ability to the institution, he prevailed on the members to reduce their thoughts and observations into writing.' These essays, on the food of plants, composts, &c., were edited by him in four volumes (London, 1770-2), under the title of `Georgical Essays,' and were so 'much valued as to be reprinted three times (once at London and twice at York) before 1803. His `New Method of Raising Wheat for a Series of Years on the Same Land' appeared in 1796, York, 4to.
In 1772 Hunter set to work to establish the York Lunatic Asylum. The building was finished in 1777, and Hunter was physician to it for many years. His continued interest in rural economy was shown in an elaborate illustrated edition, with notes, of Evelyn's `Sylva,' in 1 vol. 4to, 1776 (reprinted in 1786, in 2 vols. in 1801, and again, after his death, in 1812). In 1778 he edited Evelyn's 'Terra,' and joined it to the third edition of the 'Sylva,' 1801. He was elected F.R.S. (Lond.) in 1775, and F.R.S. (Edinb.) in 1790. He was also made an honorary member of the Board of Agriculture, and in 1795 addressed a pamphlet to Sir John Sinclair on `Outlines of Agriculture' (2nd edit. 1797). In 1797 he published `An Illustration of the Analogy between Vegetable and Animal Parturition,' London, 8vo. He was author of a tract on the curability of consumption, extracted from the manuscript of William White of York, of which a French translation by A. A. Tardy (London, 1793 ) is known; and also of a cookery-book, called 'Culina Famulatrix Medicinæ.' first published in 1804, reprinted in 1805, 1806, and 1807, and finally in 1820 under the title 'Receipts in Modern Cookery.' A production of his old age, which became well known, was a collection of maxims called `Men and Manners; or Concentrated Wisdom.' It quickly reached a third edition in 1808. The last edition contains 1,146 maxims, chiefly trite and good, but mixed with a few of inferior quality, which have every appearance of being original. He died on 17 May 1809, and was buried in the church of St. Michael le Belfry at York. He was twice married, first, in 1765, to Elizabeth Dealtry of Gainsborough, by whom he had two sons and one daughter, who predeceased him, and secondly, in 1799, to Anne Bell of Welton, near Hull, who survived him.
[Memoir prefixed to 4th ed. of his Evelyn's Sylva, 1812; Nichols's Lit. Anecd. ix. 525; Gent. Mag. 1808 ii. 613, 1809 i. 483.]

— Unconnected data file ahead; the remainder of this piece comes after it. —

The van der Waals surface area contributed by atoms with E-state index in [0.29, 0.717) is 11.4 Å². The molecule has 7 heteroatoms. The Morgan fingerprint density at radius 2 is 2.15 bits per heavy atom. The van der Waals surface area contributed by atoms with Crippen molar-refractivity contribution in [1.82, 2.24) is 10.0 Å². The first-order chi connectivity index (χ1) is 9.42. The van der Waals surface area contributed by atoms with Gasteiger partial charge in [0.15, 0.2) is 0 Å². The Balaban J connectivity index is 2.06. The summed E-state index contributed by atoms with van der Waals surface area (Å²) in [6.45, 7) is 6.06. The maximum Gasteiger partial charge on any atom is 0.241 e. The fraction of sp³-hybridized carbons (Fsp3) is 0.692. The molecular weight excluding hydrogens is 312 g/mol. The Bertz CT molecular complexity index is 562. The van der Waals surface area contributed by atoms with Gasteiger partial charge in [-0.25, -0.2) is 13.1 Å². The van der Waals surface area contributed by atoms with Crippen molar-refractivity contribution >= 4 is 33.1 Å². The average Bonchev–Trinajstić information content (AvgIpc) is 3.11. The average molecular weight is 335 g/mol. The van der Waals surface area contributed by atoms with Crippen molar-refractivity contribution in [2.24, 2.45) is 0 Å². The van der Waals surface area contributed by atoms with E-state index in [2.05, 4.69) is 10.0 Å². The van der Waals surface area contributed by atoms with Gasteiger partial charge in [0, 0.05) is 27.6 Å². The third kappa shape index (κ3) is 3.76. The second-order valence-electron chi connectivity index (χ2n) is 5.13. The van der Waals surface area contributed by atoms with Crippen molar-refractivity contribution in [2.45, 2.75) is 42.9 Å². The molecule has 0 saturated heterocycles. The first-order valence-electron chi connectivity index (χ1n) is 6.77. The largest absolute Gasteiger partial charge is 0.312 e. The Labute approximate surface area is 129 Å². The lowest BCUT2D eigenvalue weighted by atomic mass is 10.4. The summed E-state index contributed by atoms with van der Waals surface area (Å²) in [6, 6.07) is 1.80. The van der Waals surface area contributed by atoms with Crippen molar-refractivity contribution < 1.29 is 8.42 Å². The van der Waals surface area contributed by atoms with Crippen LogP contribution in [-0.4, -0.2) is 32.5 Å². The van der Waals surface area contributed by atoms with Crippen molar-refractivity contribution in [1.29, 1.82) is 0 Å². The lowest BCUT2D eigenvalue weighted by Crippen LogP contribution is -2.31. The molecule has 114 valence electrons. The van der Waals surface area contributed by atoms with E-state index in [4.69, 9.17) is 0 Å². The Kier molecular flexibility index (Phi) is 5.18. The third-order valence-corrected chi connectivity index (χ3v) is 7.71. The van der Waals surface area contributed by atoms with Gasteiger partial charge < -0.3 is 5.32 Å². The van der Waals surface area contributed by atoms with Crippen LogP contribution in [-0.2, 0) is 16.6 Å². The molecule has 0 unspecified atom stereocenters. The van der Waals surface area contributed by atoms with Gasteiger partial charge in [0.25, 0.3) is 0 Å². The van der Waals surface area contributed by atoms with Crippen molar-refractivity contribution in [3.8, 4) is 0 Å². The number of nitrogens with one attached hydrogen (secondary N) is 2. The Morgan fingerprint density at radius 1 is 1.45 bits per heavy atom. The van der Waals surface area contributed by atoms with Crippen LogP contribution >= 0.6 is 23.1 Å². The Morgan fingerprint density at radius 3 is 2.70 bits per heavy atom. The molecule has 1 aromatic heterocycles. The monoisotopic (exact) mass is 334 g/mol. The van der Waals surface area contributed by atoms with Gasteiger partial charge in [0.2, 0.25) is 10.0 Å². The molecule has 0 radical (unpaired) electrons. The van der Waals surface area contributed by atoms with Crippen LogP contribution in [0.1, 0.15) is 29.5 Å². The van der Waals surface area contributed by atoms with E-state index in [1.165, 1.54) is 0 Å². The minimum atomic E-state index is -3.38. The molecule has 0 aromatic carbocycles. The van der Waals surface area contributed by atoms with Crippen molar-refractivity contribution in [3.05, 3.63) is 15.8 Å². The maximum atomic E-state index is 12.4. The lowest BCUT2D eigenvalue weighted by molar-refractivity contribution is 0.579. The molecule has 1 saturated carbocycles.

HUNTER, ANDREW, D.D. (1743–1809), professor of divinity at Edinburgh, born in Edinburgh in 1743, was the eldest son of Andrew Hunter of Park, writer to the signet, of the Abbotshill branch of the Hunters of Hunterston, Ayrshire. His mother was Grizel, daughter of General Maxwell of Cardoness in the stewartry of Kirkcudbright. After an education at a private school in Edinburgh, he passed to the university, where he completed the usual course of study in arts and divinity. He subsequently spent a year at the university of Utrecht studying theology. He was licensed as a preacher by the presbytery of Edinburgh in 1767, but, unwilling to be separated from his father, he declined for some years to accept a pastoral charge. During this period he was an active member of several literary and theological societies, and his reading and studies were directed by Robert Walker [q.v.] of the High Church, Edinburgh, the colleague of Dr. Blair, and one of the best preachers of the time. In 1770 he was ordained, and inducted as minister of the New Church, Dumfries, and soon afterwards he purchased the estate of Barjarg in that county. He was translated to New Greyfriars Church, Edinburgh, in 1779, and at the same time was appointed colleague and successor to Dr. Robert Hamiliton in the professorship of divinity in the university. In 1786 he was translated to the Tron Church, was moderator of the general assembly in 1792, declined soon afterwards the offer of a royal chaplaincy, and died 21 April 1809. He was a prominent member of the evangelical section of the church. Inheriting an ample fortune, he taught the divinity class without remuneration as long as Dr. Hamilton lived, often helped poor students with pecuniary aid, and gave largely to the charitable and religious enterprises of the time. He married in 1779 Marion Schaw, eldest daughter of William, sixth lord Napier, by whom he had William Francis, advocate, who took the additional name of Arundel, and succeeded to the estate of Barjarg; John, D.D., minister of Swinton, and afterwards of the Tron Church, Edinburgh; and Grizel, who married George Ross, esq., advocate.
Hunter published three separate sermons (1775, 1792, and 1797). Two other of his sermons are in the `Scottish Preacher.'
[Scott's Fasti; Bower's Univ. of Edinb.; Kay's Portraits; Anderson's Scottish Nation.]
HUNTER, ANNE (1742–1821), poetess, eldest daughter of Robert Home, surgeon, and sister of Sir Everard Home [q. v.], married in July 1771 John Hunter [q. v.] the great surgeon. Before her marriage she had gained some note as a lyrical poetess, her 'Flower of the Forest' appearing in 'The Lark,' an Edinburgh periodical, in 1765. Her social